Gritty sagas by Corrie blog editor Glenda Young, published by Headline. Click pic below!

Friday, 18 February 2011

Peter Barlow - Coronation Street's smoking volcano


Peter Barlow - he's butch, he's brooding, he's swarthy- and contrary to expectations he's got some self-control as well. For now...
I despise violence as a rule but I think I'd struggle if I found myself with an iron bar in my hand and weaselly rat-fink Nick Tilsley at my mercy.
But not Peter. No. He satisfied himself with scaring seven shades of you know what out of him. And me as well - I was petrified watching him hobbling through that dripping hell-hole of a Joinery. Somehow the crutches added to the general atmosphere of menace - a touch of the Long John Silvers maybe.
How long can this self-restraint last? Will Nick scarper to Milan or will Peter nobble him first? Just how evil is Peter going to get - or will his feelings of responsibility for Simon prevent him from going totally over the top? I don't know - I've not read the spoilers. But I wouldn't want to be on the wrong side of Peter, that's for sure.
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6 comments:

indeg said...

I absolutely loved how easy it was for Peter to petrify Nick. Peter's still on crutches and still not steady on his feet, while Nick is 15 years younger and totally able-bodied, yet all Peter had to do was hobble into the room and Nick was terrified. Great stuff - not the strongest writing ever, but still in character: Peter can be wonderfully menacing (and sexy as hell with it) while Nick has always been a wuss. Plus Nick knows he is in the wrong, knows that Peter has righteous wrath on his side.

I don't actually think Peter ever had any intention of hurting Nick - despite what he said (which was designed to freak Nick out), he does have too much to lose. The confrontation was more about regaining the upper hand, reclaiming the power Nick has stolen from him - and the satisfaction of being able to reduce the gutless wonder to a quivering heap on the floor. And I also think he was testing himself, proving that he can control his own urges despite what even his nearest and dearest may think. Nicely played, Mr Barlow.

Jane said...

Hear!Hear!I couldn't have said it better (including the sexy bit!) and all we need is for Peter & Leanne to get back together for the final nail!

Tvor said...

I thought it was rivetting!! Peter's a lot tougher than Nick who is most definitely a non-fighter. Peter did manage to kneecap Nick, though, so i imagine Nick did think he was going to finish the job, probably Peter's plan. Since he didn't kill him, only because Nick did save his life, i was waiting for the words "we're even" but i thought the warning worked just as well, probably better :) Go Team Peter!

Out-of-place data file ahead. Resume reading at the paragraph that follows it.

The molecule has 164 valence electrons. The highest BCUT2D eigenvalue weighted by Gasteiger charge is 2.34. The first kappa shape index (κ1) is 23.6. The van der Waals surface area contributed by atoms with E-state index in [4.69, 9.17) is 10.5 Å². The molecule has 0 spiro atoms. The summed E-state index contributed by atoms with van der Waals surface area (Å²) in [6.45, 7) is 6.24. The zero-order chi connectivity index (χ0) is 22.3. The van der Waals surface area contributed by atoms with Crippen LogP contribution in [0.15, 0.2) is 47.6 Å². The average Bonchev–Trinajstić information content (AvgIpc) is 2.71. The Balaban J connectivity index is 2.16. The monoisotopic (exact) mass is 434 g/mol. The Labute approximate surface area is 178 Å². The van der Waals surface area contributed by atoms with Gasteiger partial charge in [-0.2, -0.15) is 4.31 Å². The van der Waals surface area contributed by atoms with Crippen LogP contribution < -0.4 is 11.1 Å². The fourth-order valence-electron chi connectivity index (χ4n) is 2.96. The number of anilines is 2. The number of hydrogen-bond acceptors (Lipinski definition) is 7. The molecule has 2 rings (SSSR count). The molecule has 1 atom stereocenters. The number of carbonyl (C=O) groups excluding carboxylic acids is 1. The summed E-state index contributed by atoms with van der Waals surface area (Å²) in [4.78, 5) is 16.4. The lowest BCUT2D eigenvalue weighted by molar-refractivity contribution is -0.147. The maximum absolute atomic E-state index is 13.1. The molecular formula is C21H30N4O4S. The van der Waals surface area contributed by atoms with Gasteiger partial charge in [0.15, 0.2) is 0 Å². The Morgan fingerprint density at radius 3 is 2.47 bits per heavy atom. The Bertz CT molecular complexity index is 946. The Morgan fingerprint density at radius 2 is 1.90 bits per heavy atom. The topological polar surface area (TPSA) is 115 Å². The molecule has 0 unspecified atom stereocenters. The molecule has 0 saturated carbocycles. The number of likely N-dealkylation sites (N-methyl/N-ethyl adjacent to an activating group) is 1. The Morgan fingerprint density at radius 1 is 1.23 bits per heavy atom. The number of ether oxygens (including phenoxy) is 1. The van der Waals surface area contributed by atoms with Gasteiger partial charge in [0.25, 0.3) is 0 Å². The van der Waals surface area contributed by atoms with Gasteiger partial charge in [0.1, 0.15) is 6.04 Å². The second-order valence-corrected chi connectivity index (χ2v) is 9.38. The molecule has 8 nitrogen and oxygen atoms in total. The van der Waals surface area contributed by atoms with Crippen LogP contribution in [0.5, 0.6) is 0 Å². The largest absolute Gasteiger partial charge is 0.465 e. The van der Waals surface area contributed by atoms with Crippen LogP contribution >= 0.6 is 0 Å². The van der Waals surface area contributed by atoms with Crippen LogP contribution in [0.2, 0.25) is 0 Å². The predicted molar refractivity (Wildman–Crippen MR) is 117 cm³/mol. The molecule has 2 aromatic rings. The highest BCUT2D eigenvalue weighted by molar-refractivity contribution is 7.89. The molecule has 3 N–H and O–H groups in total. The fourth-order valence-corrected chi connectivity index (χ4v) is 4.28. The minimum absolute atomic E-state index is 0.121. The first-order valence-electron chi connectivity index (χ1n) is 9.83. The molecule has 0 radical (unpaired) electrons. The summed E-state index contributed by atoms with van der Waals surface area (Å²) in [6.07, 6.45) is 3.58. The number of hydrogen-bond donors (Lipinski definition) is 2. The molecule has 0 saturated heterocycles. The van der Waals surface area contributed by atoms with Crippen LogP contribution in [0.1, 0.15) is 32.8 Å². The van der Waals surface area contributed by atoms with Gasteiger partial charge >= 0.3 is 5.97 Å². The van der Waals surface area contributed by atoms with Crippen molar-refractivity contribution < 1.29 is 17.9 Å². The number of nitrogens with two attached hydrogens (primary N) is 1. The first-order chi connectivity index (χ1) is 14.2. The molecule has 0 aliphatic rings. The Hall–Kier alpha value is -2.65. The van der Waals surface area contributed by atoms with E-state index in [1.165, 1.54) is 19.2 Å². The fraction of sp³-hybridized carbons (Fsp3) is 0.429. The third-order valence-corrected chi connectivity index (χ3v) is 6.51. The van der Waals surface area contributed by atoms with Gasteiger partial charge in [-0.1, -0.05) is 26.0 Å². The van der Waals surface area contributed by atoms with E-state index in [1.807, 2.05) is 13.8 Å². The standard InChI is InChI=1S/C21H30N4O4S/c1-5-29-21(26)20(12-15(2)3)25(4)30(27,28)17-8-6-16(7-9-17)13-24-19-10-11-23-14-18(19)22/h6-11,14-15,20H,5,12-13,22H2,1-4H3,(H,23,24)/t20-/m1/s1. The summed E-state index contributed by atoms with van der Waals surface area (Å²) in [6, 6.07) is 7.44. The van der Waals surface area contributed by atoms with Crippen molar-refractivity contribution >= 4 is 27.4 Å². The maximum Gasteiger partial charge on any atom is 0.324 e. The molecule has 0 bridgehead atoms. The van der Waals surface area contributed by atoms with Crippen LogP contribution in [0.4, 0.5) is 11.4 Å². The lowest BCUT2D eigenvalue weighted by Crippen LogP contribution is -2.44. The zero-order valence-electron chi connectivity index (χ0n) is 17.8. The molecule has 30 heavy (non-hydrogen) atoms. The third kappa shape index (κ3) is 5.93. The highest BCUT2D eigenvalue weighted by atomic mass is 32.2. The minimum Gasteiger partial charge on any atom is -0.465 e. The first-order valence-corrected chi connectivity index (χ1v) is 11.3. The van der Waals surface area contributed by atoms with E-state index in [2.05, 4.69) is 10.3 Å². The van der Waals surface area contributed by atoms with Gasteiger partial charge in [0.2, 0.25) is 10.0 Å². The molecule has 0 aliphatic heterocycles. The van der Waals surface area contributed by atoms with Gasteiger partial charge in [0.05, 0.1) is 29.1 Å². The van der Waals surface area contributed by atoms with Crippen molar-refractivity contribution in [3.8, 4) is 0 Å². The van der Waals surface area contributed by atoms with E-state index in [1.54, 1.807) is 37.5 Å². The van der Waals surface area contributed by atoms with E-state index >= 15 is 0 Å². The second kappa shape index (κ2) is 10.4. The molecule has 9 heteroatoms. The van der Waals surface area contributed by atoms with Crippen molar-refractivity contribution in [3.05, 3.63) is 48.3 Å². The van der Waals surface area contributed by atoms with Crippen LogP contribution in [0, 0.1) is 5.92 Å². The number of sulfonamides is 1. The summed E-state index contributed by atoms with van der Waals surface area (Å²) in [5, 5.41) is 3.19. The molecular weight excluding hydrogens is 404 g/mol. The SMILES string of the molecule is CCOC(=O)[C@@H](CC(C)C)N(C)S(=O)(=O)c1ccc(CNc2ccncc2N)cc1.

Anonymous said...

I didn't think it was riveting at all. All the violence was predictable including the end "warning" for dramatic effect. It wasn't so much a victory for Peter as it was another example of the scrawny, mealy-mouthed Nick Tilsley trying to squirm his way into or out of something. This shameful display would have been excused were he still a young navyman on shore leave at some gin joint, but hardly when he's now a middle-aged man with a business/community reputation to protect, a son who may/will find out his shameful conduct... didn't enjoy it at all -- it was excrutiating actually. I think it should have ended with Peter realizing how precious life is... as he listens to the tram in the Joinery and how close he's come to death -- that life is precious... ALL life -- that is. And that's the ultimate lesson that he should be telling Simon.

maggie muggins said...

Anonymous - you make a good case for non-violence. I wonder if soaps are ready for such a theme, one that is on the minds of many in a world full of the opposite. But big themes aside, you also make a good case for a more mature Peter, which isn't evident here.

I guess his only defense, which he mentioned, is that his harming or even killing Nick could be perceived as a crime of passion. Are we becoming desensitized to violence on TV? I'm no Mary Whitehouse, but Corrie is pre-watershed. I know it's just a soap, but you've made me think twice about this scene, riveting though it was.

Anonymous said...

The writers missed a real oppportunity to reform/develop Peter's character after such a close brush with death. Gary Windass need not be the only one supposedly going through a transformation given his bout with combat first-hand in a strange land. Too often we see some kind of an unexplained personality makeover in Corrie characters and yet here's a golden opportunity to work for the long-term on a rich character full of history, flaws and the writers blow it in favor of the obvious, cheap thrill. If I wanted that, I'd tune into Eastenders or American TV.

Good/better writing based on character is worth working a little harder for and the viewing so much more enjoyable. There are a couple of examples even in US TV of excellent writing which remains unsurpassed to this day:

Barney Miller, and MASH -- the first is set in a police presinct in New York -- supposedly in the violent 70s with its high crime rate and race riots. But in the episodes of BM, you barely see a gun out of its holster and yet, the drama is riveting and the comedy so human as well as humane. The same goes for MASH the TV series set in the combat zone of the Korean War during the 50s... the series allowed you to see just about all the main characters change and develop as a result of the war and of the relationships with each other.

GRITTY SAGAS BY CORRIE BLOG EDITOR GLENDA YOUNG, PUBLISHED BY HEADLINE. CLICK PIC BELOW!

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GRITTY SAGAS BY CORRIE BLOG EDITOR GLENDA YOUNG, PUBLISHED BY HEADLINE. CLICK PIC BELOW!